Flicking a beach towel to break the speed of sound is a great analogy for understanding positive curve casts. The pull back on the towel causes the end to speed up. Hence the greater pullback will also lead to larger curves used for fishing. When we used this same concept with a verticle loop plane you have mastered the Tuck cast! Very practical for sinking your flies in a hurry!
Transverse Waves for Curve Casts
A wave introduced to the unrolling loop is made by moving the rod tip at a right angle (perpendicular) to the target. This move may occur during the casting stroke or after the stop of the rod. In fact, if you wanted to be really creative you could attempt both for the same cast! The flow of this movement can be represented by the symbols of > or <.
Everyone will have different appreciations for this cast and what it opens up for potential presentations. I like to think of the transverse wave casts as Snap casts introduced at right angles. The rate of these snap movements is important because you have both curves at your disposal! The rod tip path is very different than what you learned for all of the straight line mantras.
For example, using a vertical rod plane and loop plane, travel out slow and recover fast. This should enable big right-angled curves to occur in front. Now using the same vertical rod and loop plane travel out fast and recover slowly. The curve is opposite to the left.
Remember, your actions during the casting stroke will influence the fly leg of the unrolling loop. Line mend is the fly line reposition move after the stop. The line mend affects the rod leg of the loop. Learn to use these motions before the fly line lands! How cool is that! Accomplish your goal with a proper layout in the beginning!
Circle Casts for Curves
Circle casts can be used for curves as well by implementing rod fade when you are ready to lay the line down on the water. Using a counterclockwise rotation with a vertical rod plane implement a change in rhythm by a brief stall before delivery. Fade the rod down in front once you are near the target area. This produces a large curve to the right. The pause is very different than what you learned for straight casts.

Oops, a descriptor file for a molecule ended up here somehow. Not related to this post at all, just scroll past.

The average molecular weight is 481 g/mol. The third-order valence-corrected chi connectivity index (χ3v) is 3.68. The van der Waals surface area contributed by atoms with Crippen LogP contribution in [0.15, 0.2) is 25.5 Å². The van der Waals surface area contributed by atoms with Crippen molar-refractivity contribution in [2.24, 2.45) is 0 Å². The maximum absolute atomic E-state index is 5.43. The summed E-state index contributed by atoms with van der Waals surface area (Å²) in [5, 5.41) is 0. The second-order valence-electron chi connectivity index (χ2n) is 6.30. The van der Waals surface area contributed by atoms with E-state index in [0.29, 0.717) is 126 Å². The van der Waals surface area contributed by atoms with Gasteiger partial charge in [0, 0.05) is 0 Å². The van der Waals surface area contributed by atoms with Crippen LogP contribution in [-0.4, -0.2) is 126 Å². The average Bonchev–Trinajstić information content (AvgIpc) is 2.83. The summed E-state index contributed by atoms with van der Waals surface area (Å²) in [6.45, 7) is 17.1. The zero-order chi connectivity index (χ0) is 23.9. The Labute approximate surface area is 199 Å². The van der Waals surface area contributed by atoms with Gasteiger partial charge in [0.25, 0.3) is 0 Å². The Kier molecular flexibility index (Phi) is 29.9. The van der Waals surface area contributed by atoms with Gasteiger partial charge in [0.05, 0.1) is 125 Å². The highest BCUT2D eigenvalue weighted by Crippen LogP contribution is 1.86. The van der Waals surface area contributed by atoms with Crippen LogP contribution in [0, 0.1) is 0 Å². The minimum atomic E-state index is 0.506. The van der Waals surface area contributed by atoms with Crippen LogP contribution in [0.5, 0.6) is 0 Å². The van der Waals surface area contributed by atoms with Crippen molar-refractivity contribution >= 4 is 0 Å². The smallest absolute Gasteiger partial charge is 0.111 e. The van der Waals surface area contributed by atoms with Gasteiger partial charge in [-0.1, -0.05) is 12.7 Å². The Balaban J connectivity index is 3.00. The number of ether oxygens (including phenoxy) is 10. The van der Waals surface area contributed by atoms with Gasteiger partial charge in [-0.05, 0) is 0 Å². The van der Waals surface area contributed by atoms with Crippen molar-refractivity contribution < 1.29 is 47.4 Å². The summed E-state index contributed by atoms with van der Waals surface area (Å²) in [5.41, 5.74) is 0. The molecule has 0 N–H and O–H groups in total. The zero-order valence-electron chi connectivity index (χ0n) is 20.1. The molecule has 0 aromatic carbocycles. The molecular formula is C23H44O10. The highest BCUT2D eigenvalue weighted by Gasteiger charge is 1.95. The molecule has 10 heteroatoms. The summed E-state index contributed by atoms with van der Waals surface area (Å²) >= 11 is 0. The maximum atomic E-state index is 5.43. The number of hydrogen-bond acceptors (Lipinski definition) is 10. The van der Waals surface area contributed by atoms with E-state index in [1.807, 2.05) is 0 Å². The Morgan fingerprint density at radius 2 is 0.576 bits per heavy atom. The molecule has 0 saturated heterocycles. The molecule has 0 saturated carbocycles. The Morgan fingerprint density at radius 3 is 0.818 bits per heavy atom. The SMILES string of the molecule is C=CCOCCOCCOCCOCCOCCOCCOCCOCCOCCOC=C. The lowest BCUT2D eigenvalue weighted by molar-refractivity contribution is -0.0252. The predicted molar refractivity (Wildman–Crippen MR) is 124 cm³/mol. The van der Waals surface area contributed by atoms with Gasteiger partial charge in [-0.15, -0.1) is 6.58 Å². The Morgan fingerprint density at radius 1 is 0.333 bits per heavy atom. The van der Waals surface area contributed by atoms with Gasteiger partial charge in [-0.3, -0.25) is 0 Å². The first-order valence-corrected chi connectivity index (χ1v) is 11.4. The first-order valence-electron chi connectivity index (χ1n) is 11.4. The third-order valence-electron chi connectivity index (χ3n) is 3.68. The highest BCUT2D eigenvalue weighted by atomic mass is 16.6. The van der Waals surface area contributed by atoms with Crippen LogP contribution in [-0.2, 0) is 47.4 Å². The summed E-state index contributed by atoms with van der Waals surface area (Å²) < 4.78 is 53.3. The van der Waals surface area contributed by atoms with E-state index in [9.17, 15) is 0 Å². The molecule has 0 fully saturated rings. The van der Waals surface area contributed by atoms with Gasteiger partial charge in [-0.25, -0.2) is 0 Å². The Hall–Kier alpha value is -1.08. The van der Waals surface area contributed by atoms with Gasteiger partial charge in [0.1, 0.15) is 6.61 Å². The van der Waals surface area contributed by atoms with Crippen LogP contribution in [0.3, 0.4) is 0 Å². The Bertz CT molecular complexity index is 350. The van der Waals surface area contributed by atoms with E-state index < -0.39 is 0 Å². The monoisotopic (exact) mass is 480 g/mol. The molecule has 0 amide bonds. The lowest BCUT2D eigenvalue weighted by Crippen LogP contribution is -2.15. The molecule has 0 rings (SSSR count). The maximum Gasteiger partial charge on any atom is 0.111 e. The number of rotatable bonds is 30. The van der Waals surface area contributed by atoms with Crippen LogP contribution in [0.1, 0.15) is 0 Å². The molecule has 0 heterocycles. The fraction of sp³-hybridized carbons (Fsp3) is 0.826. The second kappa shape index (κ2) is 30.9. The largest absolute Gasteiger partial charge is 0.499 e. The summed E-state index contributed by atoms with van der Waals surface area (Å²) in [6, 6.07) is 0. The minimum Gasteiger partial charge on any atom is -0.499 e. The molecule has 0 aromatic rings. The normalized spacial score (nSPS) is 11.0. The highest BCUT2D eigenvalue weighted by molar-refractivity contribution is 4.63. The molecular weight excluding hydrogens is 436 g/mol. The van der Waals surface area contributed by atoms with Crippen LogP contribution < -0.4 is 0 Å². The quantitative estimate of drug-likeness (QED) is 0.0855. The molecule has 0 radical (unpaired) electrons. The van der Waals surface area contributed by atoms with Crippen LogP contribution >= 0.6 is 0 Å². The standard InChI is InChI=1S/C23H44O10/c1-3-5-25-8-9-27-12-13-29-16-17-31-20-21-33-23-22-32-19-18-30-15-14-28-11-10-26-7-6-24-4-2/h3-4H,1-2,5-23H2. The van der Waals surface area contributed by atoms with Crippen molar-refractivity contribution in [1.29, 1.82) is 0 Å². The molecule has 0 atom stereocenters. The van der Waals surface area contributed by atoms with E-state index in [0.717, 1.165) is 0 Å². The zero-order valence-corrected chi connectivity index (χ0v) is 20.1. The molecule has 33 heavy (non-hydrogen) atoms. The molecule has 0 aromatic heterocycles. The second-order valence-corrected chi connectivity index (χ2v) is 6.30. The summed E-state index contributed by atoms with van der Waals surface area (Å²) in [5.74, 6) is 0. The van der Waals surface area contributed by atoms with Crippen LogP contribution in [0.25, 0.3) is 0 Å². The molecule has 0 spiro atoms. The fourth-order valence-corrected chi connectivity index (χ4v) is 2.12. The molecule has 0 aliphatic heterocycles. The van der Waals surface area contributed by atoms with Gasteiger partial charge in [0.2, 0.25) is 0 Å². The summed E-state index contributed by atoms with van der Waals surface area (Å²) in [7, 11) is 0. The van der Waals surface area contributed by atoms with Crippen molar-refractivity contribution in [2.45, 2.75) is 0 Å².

Now using the same motion as described above accent the forward delivery and you have a large curve to the left. Circles are oftentimes easier to control than straight-line casts because they maintain constant tension at all times. Learn to throw circles all around your body and in all directions for opening up many new areas of discovery in your casting game. Learn curve casts by playing around with circles to increase your presentations.
Skewed Line Curve Casts
It is a well-known fact that the 180-degree rule is most efficient for teaching accuracy and distance. Learn to skew the backcasts by deviating from the 180-degree rule for dealing with obstacles. My friend Al Buhr has some great examples in his book Two-Handed Fly Casting that provide examples. When you skew the fly line on the backcast you are altering the forces made for the forward casts. Al’s Cut Cast is a great example of using the skewed line for a presentation with intent! Learn to skew the 180-degree rule and what you can accomplish for creating greater control with the layout.